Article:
Wilderness Therapy Research

Outdoor Behavior Health Industry Council (OBHIC)

As a member of the Outdoor Behavior Health Industry Council (OBHIC), The Journey, along with several other top wilderness programs in the industry, participates in on-going wilderness research projects. Outcome studies have shown that wilderness therapy is an effective treatment modality for adolescents.

The following article is one of the most recent research studies:





Outdoor Behavioral Healthcare Research Cooperative
Accident Rates/Trends in Outdoor Behavioral Healthcare Industry Council (OBHIC) programs
November 1, 2012


Public perception of outdoor behavioral healthcare programs can be misconstrued as dangerous and unsafe. This perception can often be linked to a lack of knowledge regarding this innovative method of treatment, unfamiliarity with the extensive risk management techniques used in such programs, the inappropriate practices of less developed yet seemingly similar programs, and the vulnerable and problematic states of many of its clients. While no treatment can guarantee the total safety of any child, adolescents participating in OBHIC programs are actually at less risk than adolescents not participating in these programs. (Gass, Gillis, & Russell, 2012). In fact, in 2011 OBHIC program clients were three times less likely to go to a medical emergency room for an injury than if they were at home. Risk management data has been collected on OBHIC programs for the past 11 years, the longest operating multi-program database in the fields of behavioral healthcare or adventure programming.

The following graph illustrates the comparison of OBHIC injury rates to those of other common activities. One example comparison is that injuries during high school football games are over 140 times greater than injuries experienced in OBHIC programs:


OBHIC Client Injury Data

Organizational members of OBHIC served 1,230 clients in 2011, resulting in 70,028 annual client field days and 30,001 annual guide field days in 2011. When injuries requiring OBHIC clients be removed from regular programming for 24 hours or more were counted (including some treated in the field as well as those who were evacuated to emergency rooms/medical attention), the OBHIC injury rate was 0.11 per 1000 days in 2011, or one injury requiring medical attention for every 9,091 client days. The U.S. Center for Disease Control and Prevention estimated the national average rate of injuries for adolescents treated in U.S. hospital emergency rooms was 0.38 per 1000 days in 2010 (WISQARS, 2011). Therefore, in 2011, OBHIC program clients were about three times less likely to go to a medical emergency room for an injury than if they were at home.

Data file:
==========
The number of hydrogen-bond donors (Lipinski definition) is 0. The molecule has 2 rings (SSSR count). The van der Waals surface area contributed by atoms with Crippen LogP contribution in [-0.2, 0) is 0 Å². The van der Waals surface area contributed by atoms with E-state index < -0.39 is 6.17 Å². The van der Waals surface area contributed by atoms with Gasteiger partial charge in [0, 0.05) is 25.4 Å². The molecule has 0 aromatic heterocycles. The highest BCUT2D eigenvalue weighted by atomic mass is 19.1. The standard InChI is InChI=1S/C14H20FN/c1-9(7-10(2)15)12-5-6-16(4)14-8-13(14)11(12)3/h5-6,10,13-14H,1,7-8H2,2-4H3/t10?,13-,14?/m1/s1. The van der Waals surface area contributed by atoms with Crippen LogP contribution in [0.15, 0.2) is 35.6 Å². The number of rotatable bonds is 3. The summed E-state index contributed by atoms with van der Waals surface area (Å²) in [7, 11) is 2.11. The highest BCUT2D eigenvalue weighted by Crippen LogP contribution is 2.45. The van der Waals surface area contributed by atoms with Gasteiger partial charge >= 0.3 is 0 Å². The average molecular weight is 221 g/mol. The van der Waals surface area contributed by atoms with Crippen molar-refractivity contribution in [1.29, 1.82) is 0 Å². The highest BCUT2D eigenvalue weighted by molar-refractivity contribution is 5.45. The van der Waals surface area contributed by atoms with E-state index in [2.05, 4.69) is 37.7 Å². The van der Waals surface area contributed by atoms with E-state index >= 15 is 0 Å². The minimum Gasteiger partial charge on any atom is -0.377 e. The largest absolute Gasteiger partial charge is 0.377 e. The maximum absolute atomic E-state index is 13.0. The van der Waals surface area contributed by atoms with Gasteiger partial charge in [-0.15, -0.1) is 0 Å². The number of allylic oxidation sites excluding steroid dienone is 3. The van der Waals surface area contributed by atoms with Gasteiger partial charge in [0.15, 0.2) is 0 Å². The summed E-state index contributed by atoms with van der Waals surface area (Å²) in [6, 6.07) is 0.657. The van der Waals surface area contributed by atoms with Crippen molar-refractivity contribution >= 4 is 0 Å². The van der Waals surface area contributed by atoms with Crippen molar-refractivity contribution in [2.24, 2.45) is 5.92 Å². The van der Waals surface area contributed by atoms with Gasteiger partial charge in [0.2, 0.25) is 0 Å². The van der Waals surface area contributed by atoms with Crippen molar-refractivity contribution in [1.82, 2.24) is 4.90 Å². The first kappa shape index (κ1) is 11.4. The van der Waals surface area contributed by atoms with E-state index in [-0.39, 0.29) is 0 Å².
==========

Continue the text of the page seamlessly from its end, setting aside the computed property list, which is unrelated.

Further information on OBHIC Client Illnesses, Therapeutic Holds, and Restraints

The total client illness rate for OBHIC programs was the lowest it has been since data collection began in 2001, at 0.26 illnesses per 1000 client field days, or one illness for every 3846 client days of programming. On average, illness rates have shown a downward trend since 2001, suggesting that OBHRC member programs continue to be on the forefront of improving healthy living and sanitation practices with clients in the field each year.

The OBHRC therapeutic hold and restraint rate continued to decrease for the fifth consecutive year in 2011, dropping to 1.31 per 1000 client field days, or 1 hold for every 763 client days of programming. For comparison, the average adolescent in US inpatient mental health services was about four and a half times as likely to be restrained as an OBHRC client in 2010 (NASMHPDRI, 2010), while adolescents in inpatient treatment in Ohio were 26 times as likely to be restrained as OBHRC clients in 2010.

Gass, M. A., Gillis, H. L., & Russell, K. (2012). Adventure therapy: Theory, research, & practice. New York, NY: Routledge.
WISQARS. (2011). Overall all injury causes nonfatal injuries and rates per 100,000: 2010, United States, all races, both sexes, ages 13-21. Washington, D.C.: Office of Statistics and Programming, National Center for Injury Prevention and Control, CDC.
NASMHPDRI. (2010). National Public Rates – Age stratification report restraint hours. National Association of State Mental Health Program Directors Research Institute.

OBHIC programs include the following organizations: Anasazi Foundation, Legacy Outdoor Adventures, Mountain Homes Youth Ranch, OMNI Youth Services, Open Sky Wilderness Therapy, Outback Therapeutic Expeditions, Redcliff Ascent, Second Nature Cascades, Second Nature Entrada, Soltreks, Summit Achievement, and Wendigo Lake Expeditions.

For further information go to: www.obhrc.org/risk-management

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